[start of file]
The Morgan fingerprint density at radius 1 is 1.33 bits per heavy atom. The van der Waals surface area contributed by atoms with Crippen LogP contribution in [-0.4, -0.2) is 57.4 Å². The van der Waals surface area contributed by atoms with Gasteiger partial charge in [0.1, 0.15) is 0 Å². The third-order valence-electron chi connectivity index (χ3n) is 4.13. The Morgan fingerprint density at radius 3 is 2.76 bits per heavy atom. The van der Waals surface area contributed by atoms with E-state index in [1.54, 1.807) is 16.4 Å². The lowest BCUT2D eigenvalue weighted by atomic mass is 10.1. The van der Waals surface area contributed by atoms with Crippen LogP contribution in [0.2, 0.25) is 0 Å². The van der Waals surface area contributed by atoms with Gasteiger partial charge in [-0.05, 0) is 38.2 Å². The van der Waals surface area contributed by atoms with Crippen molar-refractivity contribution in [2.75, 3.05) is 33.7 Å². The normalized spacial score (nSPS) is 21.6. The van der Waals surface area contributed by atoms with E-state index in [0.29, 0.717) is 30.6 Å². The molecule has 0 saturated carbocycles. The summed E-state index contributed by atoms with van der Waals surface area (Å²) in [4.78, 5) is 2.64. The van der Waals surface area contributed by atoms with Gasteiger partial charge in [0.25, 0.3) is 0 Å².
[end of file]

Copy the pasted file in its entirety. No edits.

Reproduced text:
The Morgan fingerprint density at radius 1 is 1.33 bits per heavy atom. The van der Waals surface area contributed by atoms with Crippen LogP contribution in [-0.4, -0.2) is 57.4 Å². The van der Waals surface area contributed by atoms with Gasteiger partial charge in [0.1, 0.15) is 0 Å². The third-order valence-electron chi connectivity index (χ3n) is 4.13. The Morgan fingerprint density at radius 3 is 2.76 bits per heavy atom. The van der Waals surface area contributed by atoms with E-state index in [1.54, 1.807) is 16.4 Å². The lowest BCUT2D eigenvalue weighted by atomic mass is 10.1. The van der Waals surface area contributed by atoms with Crippen LogP contribution in [0.2, 0.25) is 0 Å². The van der Waals surface area contributed by atoms with Gasteiger partial charge in [-0.05, 0) is 38.2 Å². The van der Waals surface area contributed by atoms with Crippen molar-refractivity contribution in [2.75, 3.05) is 33.7 Å². The normalized spacial score (nSPS) is 21.6. The van der Waals surface area contributed by atoms with E-state index in [0.29, 0.717) is 30.6 Å². The molecule has 0 saturated carbocycles. The summed E-state index contributed by atoms with van der Waals surface area (Å²) in [4.78, 5) is 2.64. The van der Waals surface area contributed by atoms with Gasteiger partial charge in [0.25, 0.3) is 0 Å².